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Directors & Boards

Is the Superstar CEO Really Worth It?

Compensation packages have been subject to heightened scrutiny in recent years with the rise of say-on-pay votes and derivative and shareholder lawsuits. However, no pay package has come close in comparison by either size or legal opinion to Elon Musk's $55.8B compensation package.

Musk's pay package made front page news again this February, when the Delaware Court of Chancery sided with Tesla stockholders and invalidated his exorbitant 2018 compensation package. The unparalleled $55.8 billion pay package in question was proposed to the board by Musk himself. The court stated the main problem was that the board did not sufficiently negotiate that pay package down.

“The Delaware court's rationale had nothing to do with the size of [Musk's] pay. It was all about the underlying governance shortfalls,” said Jan Koors, senior managing director of Pearl Meyer. “There was no paper trail to suggest that there was any kind of arm's length negotiation.”

Koors suggests others could take a lesson in good corporate hygiene from the Musk case. When it comes to governance and executive compensation discussions, especially where the CEO has become so tied to the perceived value of the organization, the board is no longer negotiating from a position of equal strength. CEO compensation discussions are always a negotiation, Koors explains.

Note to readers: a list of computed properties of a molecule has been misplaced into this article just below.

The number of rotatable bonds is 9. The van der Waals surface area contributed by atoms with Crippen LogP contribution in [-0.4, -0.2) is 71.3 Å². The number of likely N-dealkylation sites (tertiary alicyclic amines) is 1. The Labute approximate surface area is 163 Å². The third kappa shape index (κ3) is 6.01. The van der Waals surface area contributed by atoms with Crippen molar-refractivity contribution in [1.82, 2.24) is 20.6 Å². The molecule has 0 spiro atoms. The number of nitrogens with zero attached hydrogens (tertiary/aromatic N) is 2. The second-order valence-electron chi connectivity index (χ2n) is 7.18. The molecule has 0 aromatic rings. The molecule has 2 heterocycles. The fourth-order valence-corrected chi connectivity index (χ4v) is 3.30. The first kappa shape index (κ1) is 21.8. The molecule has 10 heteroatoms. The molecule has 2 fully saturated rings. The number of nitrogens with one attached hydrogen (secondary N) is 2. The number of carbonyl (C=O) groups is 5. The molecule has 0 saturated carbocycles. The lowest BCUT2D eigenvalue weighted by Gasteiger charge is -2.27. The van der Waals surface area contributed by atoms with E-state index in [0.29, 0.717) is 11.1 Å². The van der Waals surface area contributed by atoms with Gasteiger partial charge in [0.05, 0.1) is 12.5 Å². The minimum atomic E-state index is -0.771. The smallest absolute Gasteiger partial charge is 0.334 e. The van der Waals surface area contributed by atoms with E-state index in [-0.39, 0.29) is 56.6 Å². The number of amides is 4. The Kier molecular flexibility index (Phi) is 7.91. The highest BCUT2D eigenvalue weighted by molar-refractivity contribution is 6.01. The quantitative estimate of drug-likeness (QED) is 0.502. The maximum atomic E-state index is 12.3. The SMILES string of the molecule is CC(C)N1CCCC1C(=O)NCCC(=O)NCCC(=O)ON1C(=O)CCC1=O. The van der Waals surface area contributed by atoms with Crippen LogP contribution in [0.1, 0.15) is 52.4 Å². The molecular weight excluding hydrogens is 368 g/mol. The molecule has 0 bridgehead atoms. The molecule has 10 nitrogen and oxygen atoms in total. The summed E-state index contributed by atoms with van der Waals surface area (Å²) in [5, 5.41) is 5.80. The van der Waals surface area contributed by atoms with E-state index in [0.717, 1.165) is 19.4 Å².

“I think part of what happens in these CEO personality issues is the CEOs end up having more power in those negotiations. That's because, even if the succession path is clear, it's perceived to be more perilous,” says Koors.

Outside advisors can support the boards' tough decision process.

“Asking directors to rely solely on the company's internal resources, the CHROs of visionary or founder-led organizations with high-profile CEOs are put in an impossible situation. It's the functional equivalent of saying that because you have a financial expert on your audit committee, you don't need an auditor,” says Koors.

Koors also suggests that companies have an executive session at the end of every single committee meeting, as a matter of course. This builds a kind of “muscle memory” and ensures that there is already a process in place to address big issues so they don't become even bigger problems.

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